Dreambooth-Stable-Diffusion - Implementation of Dreambooth (https://arxiv.org/abs/2208.12242) with Stable Diffusion

Created at: 2022-09-06 14:57:40
Language: Jupyter Notebook
License: MIT

Dreambooth on Stable Diffusion

This is an implementtaion of Google's Dreambooth with Stable Diffusion. The original Dreambooth is based on Imagen text-to-image model. However, neither the model nor the pre-trained weights of Imagen is available. To enable people to fine-tune a text-to-image model with a few examples, I implemented the idea of Dreambooth on Stable diffusion.

This code repository is based on that of Textual Inversion. Note that Textual Inversion only optimizes word ebedding, while dreambooth fine-tunes the whole diffusion model.

The implementation makes minimum changes over the official codebase of Textual Inversion. In fact, due to lazyness, some components in Textual Inversion, such as the embedding manager, are not deleted, although they will never be used here.


9/20/2022: I just found a way to reduce the GPU memory a bit. Remember that this code is based on Textual Inversion, and TI's code base has this line, which disable gradient checkpointing in a hard-code way. This is because in TI, the Unet is not optimized. However, in Dreambooth we optimize the Unet, so we can turn on the gradient checkpoint pointing trick, as in the original SD repo here. The gradient checkpoint is default to be True in config. I have updated the codes.



First set-up the ldm enviroment following the instruction from textual inversion repo, or the original Stable Diffusion repo.

To fine-tune a stable diffusion model, you need to obtain the pre-trained stable diffusion models following their instructions. Weights can be downloaded on HuggingFace. You can decide which version of checkpoint to use, but I use sd-v1-4-full-ema.ckpt.

We also need to create a set of images for regularization, as the fine-tuning algorithm of Dreambooth requires that. Details of the algorithm can be found in the paper. Note that in the original paper, the regularization images seem to be generated on-the-fly. However, here I generated a set of regularization images before the training. The text prompt for generating regularization images can be photo of a <class>, where <class> is a word that describes the class of your object, such as dog. The command is

python scripts/stable_txt2img.py --ddim_eta 0.0 --n_samples 8 --n_iter 1 --scale 10.0 --ddim_steps 50  --ckpt /path/to/original/stable-diffusion/sd-v1-4-full-ema.ckpt --prompt "a photo of a <class>" 

I generate 8 images for regularization, but more regularization images may lead to stronger regularization and better editability. After that, save the generated images (separately, one image per .png file) at /root/to/regularization/images.

Updates on 9/9 We should definitely use more images for regularization. Please try 100 or 200, to better align with the original paper. To acomodate this, I shorten the "repeat" of reg dataset in the config file.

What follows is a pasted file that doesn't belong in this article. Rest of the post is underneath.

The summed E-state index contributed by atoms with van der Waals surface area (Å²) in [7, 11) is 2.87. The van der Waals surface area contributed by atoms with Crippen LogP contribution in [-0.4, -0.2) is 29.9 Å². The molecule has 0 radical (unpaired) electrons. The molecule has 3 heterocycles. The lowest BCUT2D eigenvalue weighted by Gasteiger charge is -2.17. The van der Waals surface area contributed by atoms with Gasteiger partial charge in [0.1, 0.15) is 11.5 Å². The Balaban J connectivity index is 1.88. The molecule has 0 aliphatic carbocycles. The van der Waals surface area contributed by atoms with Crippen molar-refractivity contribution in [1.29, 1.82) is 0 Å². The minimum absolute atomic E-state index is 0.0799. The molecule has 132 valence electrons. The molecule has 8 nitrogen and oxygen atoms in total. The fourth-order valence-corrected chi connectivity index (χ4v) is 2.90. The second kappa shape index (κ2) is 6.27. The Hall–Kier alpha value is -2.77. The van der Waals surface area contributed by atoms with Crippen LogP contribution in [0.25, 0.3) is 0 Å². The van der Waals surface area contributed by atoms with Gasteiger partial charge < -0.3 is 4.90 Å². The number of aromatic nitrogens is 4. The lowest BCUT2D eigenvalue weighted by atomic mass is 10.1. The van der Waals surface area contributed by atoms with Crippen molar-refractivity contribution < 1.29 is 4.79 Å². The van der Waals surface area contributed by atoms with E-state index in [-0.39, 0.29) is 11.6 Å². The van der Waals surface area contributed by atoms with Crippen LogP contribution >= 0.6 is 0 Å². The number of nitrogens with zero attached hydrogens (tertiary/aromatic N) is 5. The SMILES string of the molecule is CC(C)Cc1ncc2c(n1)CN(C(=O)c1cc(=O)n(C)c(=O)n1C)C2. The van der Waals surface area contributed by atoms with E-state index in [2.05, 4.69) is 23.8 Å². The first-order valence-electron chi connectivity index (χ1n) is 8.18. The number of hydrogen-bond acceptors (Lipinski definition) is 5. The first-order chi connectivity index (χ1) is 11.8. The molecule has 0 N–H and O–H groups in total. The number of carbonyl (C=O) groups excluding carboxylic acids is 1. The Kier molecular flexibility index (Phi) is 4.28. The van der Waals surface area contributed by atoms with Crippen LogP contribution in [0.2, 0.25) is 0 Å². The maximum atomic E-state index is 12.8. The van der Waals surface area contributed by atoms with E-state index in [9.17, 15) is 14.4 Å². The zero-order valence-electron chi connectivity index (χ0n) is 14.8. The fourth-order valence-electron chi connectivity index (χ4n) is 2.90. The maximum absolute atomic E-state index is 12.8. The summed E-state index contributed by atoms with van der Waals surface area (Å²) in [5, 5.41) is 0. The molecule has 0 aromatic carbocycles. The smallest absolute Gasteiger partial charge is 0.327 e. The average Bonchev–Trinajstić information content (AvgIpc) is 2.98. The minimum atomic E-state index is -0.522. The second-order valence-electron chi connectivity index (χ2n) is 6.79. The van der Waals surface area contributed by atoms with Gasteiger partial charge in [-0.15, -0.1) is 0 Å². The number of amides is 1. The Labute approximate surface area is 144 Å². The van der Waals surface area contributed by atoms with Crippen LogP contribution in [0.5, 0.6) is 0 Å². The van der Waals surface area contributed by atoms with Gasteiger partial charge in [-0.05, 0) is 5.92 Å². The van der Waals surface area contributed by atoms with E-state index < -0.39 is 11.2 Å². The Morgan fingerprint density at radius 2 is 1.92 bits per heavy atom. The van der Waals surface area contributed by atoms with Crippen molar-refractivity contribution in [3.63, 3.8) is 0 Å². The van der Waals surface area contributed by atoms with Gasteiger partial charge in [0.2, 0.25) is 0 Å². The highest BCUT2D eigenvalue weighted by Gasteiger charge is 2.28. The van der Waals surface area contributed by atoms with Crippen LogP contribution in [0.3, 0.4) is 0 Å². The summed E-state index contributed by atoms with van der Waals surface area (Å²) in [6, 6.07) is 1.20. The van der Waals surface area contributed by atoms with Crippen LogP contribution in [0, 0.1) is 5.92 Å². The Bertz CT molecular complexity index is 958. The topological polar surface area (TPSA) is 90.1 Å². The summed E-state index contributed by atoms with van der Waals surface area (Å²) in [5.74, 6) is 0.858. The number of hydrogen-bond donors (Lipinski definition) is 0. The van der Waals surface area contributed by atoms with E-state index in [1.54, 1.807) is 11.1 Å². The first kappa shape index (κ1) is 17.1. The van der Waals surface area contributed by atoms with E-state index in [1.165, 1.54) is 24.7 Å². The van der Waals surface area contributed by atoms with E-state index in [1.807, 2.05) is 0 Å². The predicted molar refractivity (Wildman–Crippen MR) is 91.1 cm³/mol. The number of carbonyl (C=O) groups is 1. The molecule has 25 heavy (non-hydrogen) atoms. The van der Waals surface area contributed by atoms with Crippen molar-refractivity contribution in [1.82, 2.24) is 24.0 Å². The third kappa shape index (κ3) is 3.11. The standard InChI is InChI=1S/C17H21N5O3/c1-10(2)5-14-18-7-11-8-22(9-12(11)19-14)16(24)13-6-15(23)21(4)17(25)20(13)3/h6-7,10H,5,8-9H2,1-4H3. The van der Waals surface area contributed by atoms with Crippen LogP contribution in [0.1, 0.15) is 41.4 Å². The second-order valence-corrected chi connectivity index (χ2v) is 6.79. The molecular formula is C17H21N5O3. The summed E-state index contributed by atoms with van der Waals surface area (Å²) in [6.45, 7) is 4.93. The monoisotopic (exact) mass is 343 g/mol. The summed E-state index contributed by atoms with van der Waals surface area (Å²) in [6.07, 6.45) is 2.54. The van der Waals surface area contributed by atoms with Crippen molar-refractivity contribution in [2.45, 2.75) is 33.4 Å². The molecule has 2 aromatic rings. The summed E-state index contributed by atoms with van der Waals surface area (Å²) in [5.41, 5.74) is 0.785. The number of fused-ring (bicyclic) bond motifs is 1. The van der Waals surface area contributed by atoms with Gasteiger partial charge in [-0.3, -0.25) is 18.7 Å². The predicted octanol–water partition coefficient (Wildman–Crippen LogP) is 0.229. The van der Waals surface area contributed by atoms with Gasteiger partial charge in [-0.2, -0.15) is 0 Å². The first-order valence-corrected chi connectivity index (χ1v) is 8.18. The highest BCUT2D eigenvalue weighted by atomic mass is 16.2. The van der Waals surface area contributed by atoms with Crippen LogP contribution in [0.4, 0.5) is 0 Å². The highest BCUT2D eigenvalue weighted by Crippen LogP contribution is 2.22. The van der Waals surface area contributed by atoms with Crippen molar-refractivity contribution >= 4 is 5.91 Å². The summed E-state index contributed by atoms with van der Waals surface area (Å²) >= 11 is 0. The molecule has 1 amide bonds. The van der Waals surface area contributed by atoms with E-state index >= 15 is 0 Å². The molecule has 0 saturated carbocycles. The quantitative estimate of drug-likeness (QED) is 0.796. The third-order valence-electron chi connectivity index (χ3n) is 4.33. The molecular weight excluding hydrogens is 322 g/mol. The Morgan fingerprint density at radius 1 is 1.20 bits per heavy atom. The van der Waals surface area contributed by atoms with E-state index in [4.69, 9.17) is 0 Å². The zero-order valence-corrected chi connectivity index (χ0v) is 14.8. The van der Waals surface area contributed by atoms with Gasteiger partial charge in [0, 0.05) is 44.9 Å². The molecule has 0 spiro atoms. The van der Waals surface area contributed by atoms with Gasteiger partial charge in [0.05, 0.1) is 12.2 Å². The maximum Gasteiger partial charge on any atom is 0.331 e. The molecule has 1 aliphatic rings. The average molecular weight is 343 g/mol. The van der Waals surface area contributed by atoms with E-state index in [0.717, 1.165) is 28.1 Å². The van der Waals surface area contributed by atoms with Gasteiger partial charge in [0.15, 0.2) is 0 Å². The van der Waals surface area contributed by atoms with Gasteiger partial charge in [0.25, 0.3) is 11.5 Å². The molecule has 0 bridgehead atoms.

For some cases, if the generated regularization images are highly unrealistic (happens when you want to generate "man" or "woman"), you can find a diverse set of images (of man/woman) online, and use them as regularization images.


Training can be done by running the following command

python main.py --base configs/stable-diffusion/v1-finetune_unfrozen.yaml 
                --actual_resume /path/to/original/stable-diffusion/sd-v1-4-full-ema.ckpt  
                -n <job name> 
                --gpus 0, 
                --data_root /root/to/training/images 
                --reg_data_root /root/to/regularization/images 
                --class_word <xxx>

Detailed configuration can be found in configs/stable-diffusion/v1-finetune_unfrozen.yaml. In particular, the default learning rate is 1.0e-6 as I found the 1.0e-5 in the Dreambooth paper leads to poor editability. The parameter reg_weight corresponds to the weight of regularization in the Dreambooth paper, and the default is set to 1.0.

Dreambooth requires a placeholder word [V], called identifier, as in the paper. This identifier needs to be a relatively rare tokens in the vocabulary. The original paper approaches this by using a rare word in T5-XXL tokenizer. For simplicity, here I just use a random word sks and hard coded it.. If you want to change that, simply make a change in this file.

Training will be run for 800 steps, and two checkpoints will be saved at ./logs/<job_name>/checkpoints, one at 500 steps and one at final step. Typically the one at 500 steps works well enough. I train the model use two A6000 GPUs and it takes ~15 mins.


After training, personalized samples can be obtained by running the command

python scripts/stable_txt2img.py --ddim_eta 0.0 
                                 --n_samples 8 
                                 --n_iter 1 
                                 --scale 10.0 
                                 --ddim_steps 100  
                                 --ckpt /path/to/saved/checkpoint/from/training
                                 --prompt "photo of a sks <class>" 

In particular, sks is the identifier, which should be replaced by your choice if you happen to change the identifier, and <class> is the class word --class_word for training.


Here I show some qualitative results. The training images are obtained from the issue in the Textual Inversion repository, and they are 3 images of a large trash container. Regularization images are generated by prompt photo of a container. Regularization images are shown here:

After training, generated images with prompt photo of a sks container:

Generated images with prompt photo of a sks container on the beach:

Generated images with prompt photo of a sks container on the moon:

Some not-so-perfect but still interesting results:

Generated images with prompt photo of a red sks container:

Generated images with prompt a dog on top of sks container: